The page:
I was told tonight by a scholar of "Lost Christianities" that Christian faith was rooted in Muslim faith and that someone from this time period would have felt more comfortable in a Mosque than a Western Church and that some of the practices, such as how they pray were much closer to Christian roots. While I understand that Jewish, Islamic and Christian roots are rooted in the Hebrew text, I do not adhere to this tradition's understanding of ethics...
In "Infidel", a Somalian woman talks about how she is circumcised and sewn up to prevent premarital intercourse. She has no pleasure within her marital sexual experience as she is torn and scared by the procedure! She cannot go outside without a male accompanying her. She recites all of her geneology for generations back, as this is her identity and tribal culture.
Phillip Jenkins, a religious studies professor, as well as historian of 20th century America, etc. from PennState, spoke on his new book, "Lost Christianities". His approach was solely a religious one and I was curious as he did not talk about colonialism or politics in general. Religious studies, of course, does not necessarily cover other subjects, but I find it very limiting and narrow to view a tradition even within its own history without expanding that udnerstanding beyond the tradition. Traditions do create a "world", but a limited one....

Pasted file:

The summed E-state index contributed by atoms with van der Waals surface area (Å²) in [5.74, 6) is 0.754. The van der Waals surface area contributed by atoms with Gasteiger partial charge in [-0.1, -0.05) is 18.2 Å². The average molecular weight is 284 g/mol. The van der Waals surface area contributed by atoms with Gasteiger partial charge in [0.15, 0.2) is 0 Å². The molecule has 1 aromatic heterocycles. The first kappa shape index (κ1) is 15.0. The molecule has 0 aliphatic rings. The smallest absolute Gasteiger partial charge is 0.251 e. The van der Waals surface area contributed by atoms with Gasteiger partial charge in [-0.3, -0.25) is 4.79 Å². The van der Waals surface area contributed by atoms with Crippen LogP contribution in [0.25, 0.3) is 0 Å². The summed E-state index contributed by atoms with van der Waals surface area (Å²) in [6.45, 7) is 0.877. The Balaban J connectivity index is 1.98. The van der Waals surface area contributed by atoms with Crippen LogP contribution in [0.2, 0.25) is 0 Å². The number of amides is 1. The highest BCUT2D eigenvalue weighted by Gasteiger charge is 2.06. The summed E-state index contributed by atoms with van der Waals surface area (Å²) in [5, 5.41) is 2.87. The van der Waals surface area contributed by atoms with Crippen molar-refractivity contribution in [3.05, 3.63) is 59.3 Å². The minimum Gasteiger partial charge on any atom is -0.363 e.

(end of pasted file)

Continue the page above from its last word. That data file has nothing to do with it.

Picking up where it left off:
Christianity is rooted in Judiasm and was a peasant movement. In understanding group identity and how these identities form, Christianity became a separate identity under the writers of Pauls letters and was furthered through the testimony of the scribes who wrote the Gospels. It was an attempt to create a special identity within a God framework, as Judiasm had in the past. Those who have been discriminated, the "outsider", are those who are likely to create their own story, rather than identify with those who persecute or oppose them. Was this what Dr. Jenkins purposes happened to these people under the persecution of Constantine and the Crusades? The empire persecutes the underdogs and the underdogs create a way to survive under persecution. It is an interesting thought/theory. I don't know enough about the history and have not read Dr. Jenkins book.
I do know that Hirshi Ayraan Ali is an atheist because of her abuse. Her identity is not found within a God framework, but a political one. I don't find that this is wrong, as we all desire to survive in the best environment possible, which is one that is free of oppression, whether it be religious, or political. Common sense tells us that we choose freedom for our own self-interest, as well as the interests of others! What better framework than our American identity?
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